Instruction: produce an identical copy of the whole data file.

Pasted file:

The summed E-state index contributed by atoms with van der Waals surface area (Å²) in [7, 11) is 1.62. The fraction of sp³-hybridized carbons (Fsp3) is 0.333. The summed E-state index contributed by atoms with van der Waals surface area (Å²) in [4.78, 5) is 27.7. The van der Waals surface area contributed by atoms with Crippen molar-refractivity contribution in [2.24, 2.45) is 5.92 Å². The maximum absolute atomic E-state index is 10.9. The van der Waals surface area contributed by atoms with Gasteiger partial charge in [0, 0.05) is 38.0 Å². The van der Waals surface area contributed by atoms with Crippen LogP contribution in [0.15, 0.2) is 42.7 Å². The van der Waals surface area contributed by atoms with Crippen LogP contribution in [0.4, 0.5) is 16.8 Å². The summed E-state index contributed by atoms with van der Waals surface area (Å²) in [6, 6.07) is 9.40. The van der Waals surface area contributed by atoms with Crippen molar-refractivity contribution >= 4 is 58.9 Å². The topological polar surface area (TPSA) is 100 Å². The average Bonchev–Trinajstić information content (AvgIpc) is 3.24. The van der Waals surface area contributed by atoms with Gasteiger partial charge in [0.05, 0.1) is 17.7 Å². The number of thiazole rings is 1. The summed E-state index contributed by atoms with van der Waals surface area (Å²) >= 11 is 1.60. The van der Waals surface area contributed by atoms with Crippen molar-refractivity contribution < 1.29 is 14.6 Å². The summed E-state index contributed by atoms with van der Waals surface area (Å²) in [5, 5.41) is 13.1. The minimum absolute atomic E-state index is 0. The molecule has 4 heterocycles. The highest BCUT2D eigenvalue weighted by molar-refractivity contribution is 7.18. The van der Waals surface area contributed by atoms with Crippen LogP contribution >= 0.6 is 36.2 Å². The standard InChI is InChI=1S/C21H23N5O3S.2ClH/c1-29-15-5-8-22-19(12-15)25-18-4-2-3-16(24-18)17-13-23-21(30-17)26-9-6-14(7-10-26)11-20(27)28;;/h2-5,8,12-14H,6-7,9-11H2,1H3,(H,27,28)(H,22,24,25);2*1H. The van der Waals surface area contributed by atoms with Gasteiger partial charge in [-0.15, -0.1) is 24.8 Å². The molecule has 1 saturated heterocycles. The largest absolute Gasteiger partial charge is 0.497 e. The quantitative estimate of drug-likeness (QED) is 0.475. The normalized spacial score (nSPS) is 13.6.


The summed E-state index contributed by atoms with van der Waals surface area (Å²) in [7, 11) is 1.62. The fraction of sp³-hybridized carbons (Fsp3) is 0.333. The summed E-state index contributed by atoms with van der Waals surface area (Å²) in [4.78, 5) is 27.7. The van der Waals surface area contributed by atoms with Crippen molar-refractivity contribution in [2.24, 2.45) is 5.92 Å². The maximum absolute atomic E-state index is 10.9. The van der Waals surface area contributed by atoms with Gasteiger partial charge in [0, 0.05) is 38.0 Å². The van der Waals surface area contributed by atoms with Crippen LogP contribution in [0.15, 0.2) is 42.7 Å². The van der Waals surface area contributed by atoms with Crippen LogP contribution in [0.4, 0.5) is 16.8 Å². The summed E-state index contributed by atoms with van der Waals surface area (Å²) in [6, 6.07) is 9.40. The van der Waals surface area contributed by atoms with Crippen molar-refractivity contribution >= 4 is 58.9 Å². The topological polar surface area (TPSA) is 100 Å². The average Bonchev–Trinajstić information content (AvgIpc) is 3.24. The van der Waals surface area contributed by atoms with Gasteiger partial charge in [0.05, 0.1) is 17.7 Å². The number of thiazole rings is 1. The summed E-state index contributed by atoms with van der Waals surface area (Å²) >= 11 is 1.60. The van der Waals surface area contributed by atoms with Crippen molar-refractivity contribution < 1.29 is 14.6 Å². The summed E-state index contributed by atoms with van der Waals surface area (Å²) in [5, 5.41) is 13.1. The minimum absolute atomic E-state index is 0. The molecule has 4 heterocycles. The highest BCUT2D eigenvalue weighted by molar-refractivity contribution is 7.18. The van der Waals surface area contributed by atoms with Crippen LogP contribution >= 0.6 is 36.2 Å². The standard InChI is InChI=1S/C21H23N5O3S.2ClH/c1-29-15-5-8-22-19(12-15)25-18-4-2-3-16(24-18)17-13-23-21(30-17)26-9-6-14(7-10-26)11-20(27)28;;/h2-5,8,12-14H,6-7,9-11H2,1H3,(H,27,28)(H,22,24,25);2*1H. The van der Waals surface area contributed by atoms with Gasteiger partial charge in [-0.15, -0.1) is 24.8 Å². The molecule has 1 saturated heterocycles. The largest absolute Gasteiger partial charge is 0.497 e. The quantitative estimate of drug-likeness (QED) is 0.475. The normalized spacial score (nSPS) is 13.6.